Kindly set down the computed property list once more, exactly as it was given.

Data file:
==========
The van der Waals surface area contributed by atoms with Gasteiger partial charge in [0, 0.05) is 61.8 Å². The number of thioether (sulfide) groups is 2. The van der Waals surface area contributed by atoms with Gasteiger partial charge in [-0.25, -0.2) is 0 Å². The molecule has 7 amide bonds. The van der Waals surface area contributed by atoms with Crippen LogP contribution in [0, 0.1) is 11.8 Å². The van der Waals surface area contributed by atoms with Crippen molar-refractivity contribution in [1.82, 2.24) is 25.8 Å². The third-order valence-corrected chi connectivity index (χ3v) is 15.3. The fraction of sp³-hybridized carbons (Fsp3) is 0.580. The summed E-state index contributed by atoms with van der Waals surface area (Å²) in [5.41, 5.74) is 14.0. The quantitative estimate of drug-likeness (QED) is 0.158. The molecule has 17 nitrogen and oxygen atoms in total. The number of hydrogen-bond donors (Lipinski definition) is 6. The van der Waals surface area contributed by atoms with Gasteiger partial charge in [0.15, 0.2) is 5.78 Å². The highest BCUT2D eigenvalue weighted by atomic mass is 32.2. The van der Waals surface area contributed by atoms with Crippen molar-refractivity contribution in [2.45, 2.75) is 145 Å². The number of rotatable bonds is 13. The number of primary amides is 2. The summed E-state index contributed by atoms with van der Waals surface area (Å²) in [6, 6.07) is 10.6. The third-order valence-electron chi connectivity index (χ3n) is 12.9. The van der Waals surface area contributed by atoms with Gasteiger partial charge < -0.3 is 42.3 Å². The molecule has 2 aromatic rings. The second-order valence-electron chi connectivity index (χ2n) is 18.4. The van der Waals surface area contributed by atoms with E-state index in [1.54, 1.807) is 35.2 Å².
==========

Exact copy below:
The van der Waals surface area contributed by atoms with Gasteiger partial charge in [0, 0.05) is 61.8 Å². The number of thioether (sulfide) groups is 2. The van der Waals surface area contributed by atoms with Gasteiger partial charge in [-0.25, -0.2) is 0 Å². The molecule has 7 amide bonds. The van der Waals surface area contributed by atoms with Crippen LogP contribution in [0, 0.1) is 11.8 Å². The van der Waals surface area contributed by atoms with Crippen molar-refractivity contribution in [1.82, 2.24) is 25.8 Å². The third-order valence-corrected chi connectivity index (χ3v) is 15.3. The fraction of sp³-hybridized carbons (Fsp3) is 0.580. The summed E-state index contributed by atoms with van der Waals surface area (Å²) in [5.41, 5.74) is 14.0. The quantitative estimate of drug-likeness (QED) is 0.158. The molecule has 17 nitrogen and oxygen atoms in total. The number of hydrogen-bond donors (Lipinski definition) is 6. The van der Waals surface area contributed by atoms with Gasteiger partial charge in [0.15, 0.2) is 5.78 Å². The highest BCUT2D eigenvalue weighted by atomic mass is 32.2. The van der Waals surface area contributed by atoms with Crippen molar-refractivity contribution in [2.45, 2.75) is 145 Å². The number of rotatable bonds is 13. The number of primary amides is 2. The summed E-state index contributed by atoms with van der Waals surface area (Å²) in [6, 6.07) is 10.6. The third-order valence-electron chi connectivity index (χ3n) is 12.9. The van der Waals surface area contributed by atoms with Gasteiger partial charge < -0.3 is 42.3 Å². The molecule has 2 aromatic rings. The second-order valence-electron chi connectivity index (χ2n) is 18.4. The van der Waals surface area contributed by atoms with E-state index in [1.54, 1.807) is 35.2 Å².